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During a five-hour patrol of the area around Bashur Airfield in northern Iraq, an Air Force security force patrol alternated between driving various pre-determined routes and stopping for brief periods to demonstrate a show of force in the vicinity. Whenever the patrol stopped, Airman 1st Class Jayson Gassler would man the squad automatic weapon, or SAW, against any possible enemy.

During a five-hour patrol of the area around Bashur Airfield in northern Iraq, an Air Force security force patrol alternated between driving various pre-determined routes and stopping for brief periods to demonstrate a show of force in the vicinity. Whenever the patrol stopped, Airman 1st Class Jayson Gassler would man the squad automatic weapon, or SAW, against any possible enemy. (Kevin Dougherty / S&S)

During a five-hour patrol of the area around Bashur Airfield in northern Iraq, an Air Force security force patrol alternated between driving various pre-determined routes and stopping for brief periods to demonstrate a show of force in the vicinity. Whenever the patrol stopped, Airman 1st Class Jayson Gassler would man the squad automatic weapon, or SAW, against any possible enemy.

During a five-hour patrol of the area around Bashur Airfield in northern Iraq, an Air Force security force patrol alternated between driving various pre-determined routes and stopping for brief periods to demonstrate a show of force in the vicinity. Whenever the patrol stopped, Airman 1st Class Jayson Gassler would man the squad automatic weapon, or SAW, against any possible enemy. (Kevin Dougherty / S&S)

Life around Bashur, Iraq, has changed since U.S. forces arrived two weeks ago. Here a pair of young farmers watch airmen with the 86th Expeditionary Crisis Response Group cross a river during a patrol Tuesday.

Life around Bashur, Iraq, has changed since U.S. forces arrived two weeks ago. Here a pair of young farmers watch airmen with the 86th Expeditionary Crisis Response Group cross a river during a patrol Tuesday. (Kevin Dougherty / S&S)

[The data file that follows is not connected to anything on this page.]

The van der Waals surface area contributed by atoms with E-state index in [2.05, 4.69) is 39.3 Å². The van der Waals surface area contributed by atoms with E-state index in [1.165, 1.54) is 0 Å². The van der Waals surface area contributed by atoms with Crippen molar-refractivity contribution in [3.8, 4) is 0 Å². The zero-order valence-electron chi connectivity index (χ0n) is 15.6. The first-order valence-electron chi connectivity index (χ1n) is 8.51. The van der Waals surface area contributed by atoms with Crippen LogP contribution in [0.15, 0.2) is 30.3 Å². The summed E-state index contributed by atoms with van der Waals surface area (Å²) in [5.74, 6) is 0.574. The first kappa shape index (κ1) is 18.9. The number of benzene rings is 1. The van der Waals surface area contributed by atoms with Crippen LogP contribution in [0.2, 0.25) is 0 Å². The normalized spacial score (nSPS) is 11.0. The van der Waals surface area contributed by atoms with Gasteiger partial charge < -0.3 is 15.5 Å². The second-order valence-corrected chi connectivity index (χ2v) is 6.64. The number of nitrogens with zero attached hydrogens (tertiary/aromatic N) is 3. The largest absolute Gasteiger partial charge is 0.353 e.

Air Force Sgt. Jason Fields, left, and Staff Sgt. Damian Spaits survey a map of the area around Bashur Airfield in northern Iraq. Security forces are validating the maps in hand with what they see on the ground. Many of the maps are nearly as old as some of the airmen deployed to Bashur in support of Operation Iraqi Freedom.

Air Force Sgt. Jason Fields, left, and Staff Sgt. Damian Spaits survey a map of the area around Bashur Airfield in northern Iraq. Security forces are validating the maps in hand with what they see on the ground. Many of the maps are nearly as old as some of the airmen deployed to Bashur in support of Operation Iraqi Freedom. (Kevin Dougherty / S&S)

BASHUR, Iraq — At midday Wednesday, halfway into the Air Force’s first regular mounted patrol of the surrounding countryside, a radio report from home base alerted the squad to a suspicious car lurking near one of the gates to the airfield.

“A white Toyota Corolla is taking pictures of Alpha One,” the voice on the other end of radio warned.

The nine-member patrol, headed by Air Force Staff Sgt. Damian Spaits, wasn’t in the immediate vicinity, but it took note and kept a watchful eye out for the suspect car. The five-hour watch passed without another sighting.

“There are different ways to do the [security] mission,” said Spaits, who parachuted into Bashur airfield with Army paratroops two weeks ago. “You could circle the wagons or be a beehive of activity.”

Spaits and his boss, Air Force Maj. Erik Rundquist, prefer the latter. Bite before you’re bitten.